Saudi health ministry provides clarity on female patients’ consent

Author: Noor NugaliID: 1547841470333518900Fri, 2019-01-18 22:57 RIYADH: The confusion surrounding whether women need a male guardian’s permission to undergo vital childbirth procedures, including C-sections, was cleared on Wednesday. In a statem
Saudi Arabia

Saudi health ministry provides clarity on female patients’ consent

Author: Noor NugaliID: 1547841470333518900Fri, 2019-01-18 22:57 RIYADH: The confusion surrounding whether women need a male guardian’s permission to undergo vital childbirth procedures, including C-sections, was cleared on Wednesday. In a statement, the Ministry of Health said it had eased the way for expectant mothers to make their own decisions over medical interventions. Ministry spokesman Dr. Mohammed Al-Abdulaali said patients’ rights were a “top priority” in meeting the Kingdom’s ethical standards in health care. “Female patients’ rights are handled with a great deal of attention and effort,” he added. “Women are provided the right to give their consent for medical care, including surgical procedures, in accordance with the policies and procedures.” He stressed that this is “nothing new,” but part of ongoing “efforts to engage the community and promote positive behavior.” He said it is an “awareness campaign” that could potentially save many lives. Dr. Emad Sagr, chairman of the women’s health unit at the International Medical Center in Jeddah, said the ministry’s announcement has cleared up any confusions. Previously, he said, there had been no firm guidelines in place to inform medical professionals on female rights of consent without first getting a male guardian’s permission. This uncertainty had the potential to put pregnant women at risk, particularly if a C-section was urgently required, he added. “Twenty years ago, we used to go by the fatwa (a ruling on a point of Islamic law),” Sagr told Arab News. “I’ve never waited for the consent of a male guardian, as there’s nothing clear in Shariah law which states that a pregnant woman isn’t allowed to have a say about her own body.” He said the ministry’s statement also covered general surgical interventions on women. “It’s the individual woman’s life that might be at stake, and they should have the right to protect themselves,” Sagr added. He said the only procedure that required both the husband’s and wife’s approval was “sterilization.” In the past, some hospitals adopted their own policies surrounding informed consent for female surgical interventions. If a male guardian refused to give his consent, the matter was referred to an ethics committee. In the future, consent to treatment will only have to be gained from the next of kin, not necessarily a male guardian, if the patient is under the age of 18. “Hospitals are now bound by the consent form signed by a female patient,” said Dr. Yassir Kalakitawi, an obstetrician-gynecologist at the King Fahad Armed Forces Hospital in Jeddah. “If a male guardian disapproves, he is then referred to an ethics committee to discuss the matter further.” Dr. Firas Jameel, a GP, said whenever possible, doctors would still always recommend that families discuss any intervention procedures in advance with medical experts. Main category: Saudi ArabiaTags: Saudi hospitalsSaudi patients Saudi health ministry takes steps to enhance health careSaudi Health Council unifies emergency codes in key sectors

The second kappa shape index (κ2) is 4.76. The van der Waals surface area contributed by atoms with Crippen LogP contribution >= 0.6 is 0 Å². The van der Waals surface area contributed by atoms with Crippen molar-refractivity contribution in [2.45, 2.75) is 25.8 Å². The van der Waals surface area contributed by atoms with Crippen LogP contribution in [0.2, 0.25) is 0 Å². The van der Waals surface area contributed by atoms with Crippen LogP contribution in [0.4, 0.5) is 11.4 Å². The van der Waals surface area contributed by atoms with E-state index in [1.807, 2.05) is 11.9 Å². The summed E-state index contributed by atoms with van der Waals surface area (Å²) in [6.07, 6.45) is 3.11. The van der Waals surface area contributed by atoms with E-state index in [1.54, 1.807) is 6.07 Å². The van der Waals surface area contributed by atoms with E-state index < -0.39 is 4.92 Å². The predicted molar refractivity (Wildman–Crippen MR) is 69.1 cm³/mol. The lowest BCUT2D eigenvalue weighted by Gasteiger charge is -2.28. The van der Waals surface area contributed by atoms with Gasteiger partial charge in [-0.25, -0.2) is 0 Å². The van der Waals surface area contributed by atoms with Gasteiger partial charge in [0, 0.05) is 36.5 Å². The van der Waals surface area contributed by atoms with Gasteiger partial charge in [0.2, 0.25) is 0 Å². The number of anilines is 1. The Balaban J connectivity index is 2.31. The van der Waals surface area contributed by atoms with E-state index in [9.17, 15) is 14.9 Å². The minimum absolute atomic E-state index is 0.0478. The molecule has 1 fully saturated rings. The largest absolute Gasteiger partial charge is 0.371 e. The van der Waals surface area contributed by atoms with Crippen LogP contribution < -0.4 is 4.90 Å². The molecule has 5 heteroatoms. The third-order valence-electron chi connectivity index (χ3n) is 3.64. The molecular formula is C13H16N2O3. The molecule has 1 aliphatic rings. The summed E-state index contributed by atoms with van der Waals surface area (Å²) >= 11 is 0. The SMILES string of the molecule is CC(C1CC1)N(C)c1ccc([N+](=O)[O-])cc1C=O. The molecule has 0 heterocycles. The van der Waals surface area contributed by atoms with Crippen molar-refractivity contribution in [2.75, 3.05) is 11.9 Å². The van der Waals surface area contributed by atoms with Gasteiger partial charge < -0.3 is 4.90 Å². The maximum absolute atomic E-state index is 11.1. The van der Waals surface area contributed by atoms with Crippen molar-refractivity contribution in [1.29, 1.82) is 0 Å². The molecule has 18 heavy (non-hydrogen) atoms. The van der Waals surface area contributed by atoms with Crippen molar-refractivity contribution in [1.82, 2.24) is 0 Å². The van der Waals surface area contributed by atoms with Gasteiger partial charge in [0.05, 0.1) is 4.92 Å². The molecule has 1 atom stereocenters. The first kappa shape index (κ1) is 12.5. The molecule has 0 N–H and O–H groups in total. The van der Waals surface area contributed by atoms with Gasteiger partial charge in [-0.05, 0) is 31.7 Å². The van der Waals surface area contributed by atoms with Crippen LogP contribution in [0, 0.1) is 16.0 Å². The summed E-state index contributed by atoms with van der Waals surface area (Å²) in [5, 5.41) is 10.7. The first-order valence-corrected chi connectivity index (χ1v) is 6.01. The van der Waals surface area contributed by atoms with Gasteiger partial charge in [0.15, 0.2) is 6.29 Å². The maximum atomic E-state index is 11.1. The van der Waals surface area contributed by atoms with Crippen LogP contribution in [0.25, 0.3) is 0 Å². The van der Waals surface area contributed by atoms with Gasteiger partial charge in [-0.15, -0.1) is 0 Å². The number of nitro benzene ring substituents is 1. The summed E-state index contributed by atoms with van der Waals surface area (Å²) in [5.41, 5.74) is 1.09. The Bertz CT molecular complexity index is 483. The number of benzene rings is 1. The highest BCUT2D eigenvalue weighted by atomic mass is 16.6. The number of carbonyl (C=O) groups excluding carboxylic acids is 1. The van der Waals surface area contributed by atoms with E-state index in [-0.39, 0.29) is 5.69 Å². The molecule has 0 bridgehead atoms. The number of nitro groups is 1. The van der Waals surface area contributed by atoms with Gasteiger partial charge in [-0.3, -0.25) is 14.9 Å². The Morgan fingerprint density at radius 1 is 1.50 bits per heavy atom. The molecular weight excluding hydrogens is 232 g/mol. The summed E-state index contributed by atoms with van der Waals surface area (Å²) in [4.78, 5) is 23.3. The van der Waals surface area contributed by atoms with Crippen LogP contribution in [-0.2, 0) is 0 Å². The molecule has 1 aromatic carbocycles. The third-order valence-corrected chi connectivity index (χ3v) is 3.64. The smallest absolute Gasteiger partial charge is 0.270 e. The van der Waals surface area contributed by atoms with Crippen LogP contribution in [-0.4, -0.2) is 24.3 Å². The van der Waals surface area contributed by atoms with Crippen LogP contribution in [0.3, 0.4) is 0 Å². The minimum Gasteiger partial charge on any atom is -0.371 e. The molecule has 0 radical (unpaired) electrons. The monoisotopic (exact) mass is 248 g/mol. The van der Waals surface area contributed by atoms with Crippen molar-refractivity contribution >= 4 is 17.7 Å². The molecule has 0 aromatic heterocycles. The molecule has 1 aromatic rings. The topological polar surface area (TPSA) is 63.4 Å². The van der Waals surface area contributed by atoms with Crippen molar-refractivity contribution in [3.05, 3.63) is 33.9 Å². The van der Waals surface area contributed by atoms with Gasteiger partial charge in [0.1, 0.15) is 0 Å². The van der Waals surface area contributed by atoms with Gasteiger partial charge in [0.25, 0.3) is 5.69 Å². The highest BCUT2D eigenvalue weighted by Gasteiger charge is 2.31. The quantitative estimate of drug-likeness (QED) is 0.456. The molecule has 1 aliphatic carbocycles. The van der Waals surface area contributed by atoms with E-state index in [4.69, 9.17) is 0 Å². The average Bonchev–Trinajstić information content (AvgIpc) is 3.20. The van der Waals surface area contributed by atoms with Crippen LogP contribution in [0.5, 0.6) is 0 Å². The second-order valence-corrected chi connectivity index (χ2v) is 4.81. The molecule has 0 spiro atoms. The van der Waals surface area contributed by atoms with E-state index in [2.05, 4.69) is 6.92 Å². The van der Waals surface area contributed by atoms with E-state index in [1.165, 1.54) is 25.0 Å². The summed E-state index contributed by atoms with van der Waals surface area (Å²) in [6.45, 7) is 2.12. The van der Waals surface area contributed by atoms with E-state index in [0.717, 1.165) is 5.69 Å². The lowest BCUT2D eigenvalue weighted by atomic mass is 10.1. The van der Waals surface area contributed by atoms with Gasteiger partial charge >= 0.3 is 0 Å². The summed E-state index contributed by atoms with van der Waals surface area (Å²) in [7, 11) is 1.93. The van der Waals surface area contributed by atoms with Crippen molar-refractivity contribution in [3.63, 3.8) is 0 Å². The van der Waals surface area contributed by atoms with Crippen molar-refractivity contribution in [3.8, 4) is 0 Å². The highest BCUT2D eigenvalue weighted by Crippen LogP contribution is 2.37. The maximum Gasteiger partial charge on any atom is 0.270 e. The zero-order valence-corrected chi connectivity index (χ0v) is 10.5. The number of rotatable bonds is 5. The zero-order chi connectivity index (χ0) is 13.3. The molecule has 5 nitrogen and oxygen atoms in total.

Saudi falconry festival launches photo competition

Author: ARAB NEWSID: 1547841920413552600Fri, 2019-01-18 23:04 JEDDAH: A photographic competition with a prize pot of SR100,000 ($27,000) has been launched as part of a major falconry event. Amateur and professional photographers are eligible to en
Saudi Arabia

Saudi falconry festival launches photo competition

Author: ARAB NEWSID: 1547841920413552600Fri, 2019-01-18 23:04 JEDDAH: A photographic competition with a prize pot of SR100,000 ($27,000) has been launched as part of a major falconry event. Amateur and professional photographers are eligible to enter the contest at the King Abdul Aziz Falconry Festival, which runs from Jan. 25 to Feb. 3 in the town of Malham, near Riyadh. The photo competition will offer a first prize of SR50,000 to the winner, with SR30,000 and SR20,000 for second and third places respectively. Photographers wishing to take part should email one photo only to mediakaff@gmail.com. Competition terms and conditions can be viewed by visiting www.saudifalconsclub.org.sa Main category: Saudi ArabiaTags: Saudi falconsUAE falcons Saudi falconry festival set to open on Jan. 25Young Saudi falconer woos visitors at Riyadh exhibition